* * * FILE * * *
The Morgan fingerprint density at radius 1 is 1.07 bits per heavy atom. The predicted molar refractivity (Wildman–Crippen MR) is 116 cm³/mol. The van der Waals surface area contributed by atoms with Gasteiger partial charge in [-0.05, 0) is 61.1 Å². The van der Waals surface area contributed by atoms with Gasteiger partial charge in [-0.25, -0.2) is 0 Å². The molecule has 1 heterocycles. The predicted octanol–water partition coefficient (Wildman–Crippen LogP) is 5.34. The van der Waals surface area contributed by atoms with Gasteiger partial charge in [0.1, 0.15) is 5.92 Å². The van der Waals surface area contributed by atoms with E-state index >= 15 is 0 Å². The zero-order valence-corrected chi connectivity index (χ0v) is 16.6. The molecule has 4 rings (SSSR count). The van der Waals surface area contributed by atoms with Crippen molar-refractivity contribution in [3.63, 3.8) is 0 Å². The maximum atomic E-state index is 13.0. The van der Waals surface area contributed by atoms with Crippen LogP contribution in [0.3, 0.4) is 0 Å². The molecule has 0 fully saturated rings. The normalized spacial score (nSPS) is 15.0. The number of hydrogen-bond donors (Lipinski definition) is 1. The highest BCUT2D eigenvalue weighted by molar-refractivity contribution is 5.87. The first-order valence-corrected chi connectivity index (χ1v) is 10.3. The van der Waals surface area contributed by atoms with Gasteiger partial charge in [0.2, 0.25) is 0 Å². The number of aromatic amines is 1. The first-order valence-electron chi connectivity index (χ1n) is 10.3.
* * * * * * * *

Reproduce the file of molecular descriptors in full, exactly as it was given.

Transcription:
The Morgan fingerprint density at radius 1 is 1.07 bits per heavy atom. The predicted molar refractivity (Wildman–Crippen MR) is 116 cm³/mol. The van der Waals surface area contributed by atoms with Gasteiger partial charge in [-0.05, 0) is 61.1 Å². The van der Waals surface area contributed by atoms with Gasteiger partial charge in [-0.25, -0.2) is 0 Å². The molecule has 1 heterocycles. The predicted octanol–water partition coefficient (Wildman–Crippen LogP) is 5.34. The van der Waals surface area contributed by atoms with Gasteiger partial charge in [0.1, 0.15) is 5.92 Å². The van der Waals surface area contributed by atoms with E-state index >= 15 is 0 Å². The zero-order valence-corrected chi connectivity index (χ0v) is 16.6. The molecule has 4 rings (SSSR count). The van der Waals surface area contributed by atoms with Crippen molar-refractivity contribution in [3.63, 3.8) is 0 Å². The maximum atomic E-state index is 13.0. The van der Waals surface area contributed by atoms with Crippen LogP contribution in [0.3, 0.4) is 0 Å². The molecule has 0 fully saturated rings. The normalized spacial score (nSPS) is 15.0. The number of hydrogen-bond donors (Lipinski definition) is 1. The highest BCUT2D eigenvalue weighted by molar-refractivity contribution is 5.87. The first-order valence-corrected chi connectivity index (χ1v) is 10.3. The van der Waals surface area contributed by atoms with Gasteiger partial charge in [0.2, 0.25) is 0 Å². The number of aromatic amines is 1. The first-order valence-electron chi connectivity index (χ1n) is 10.3.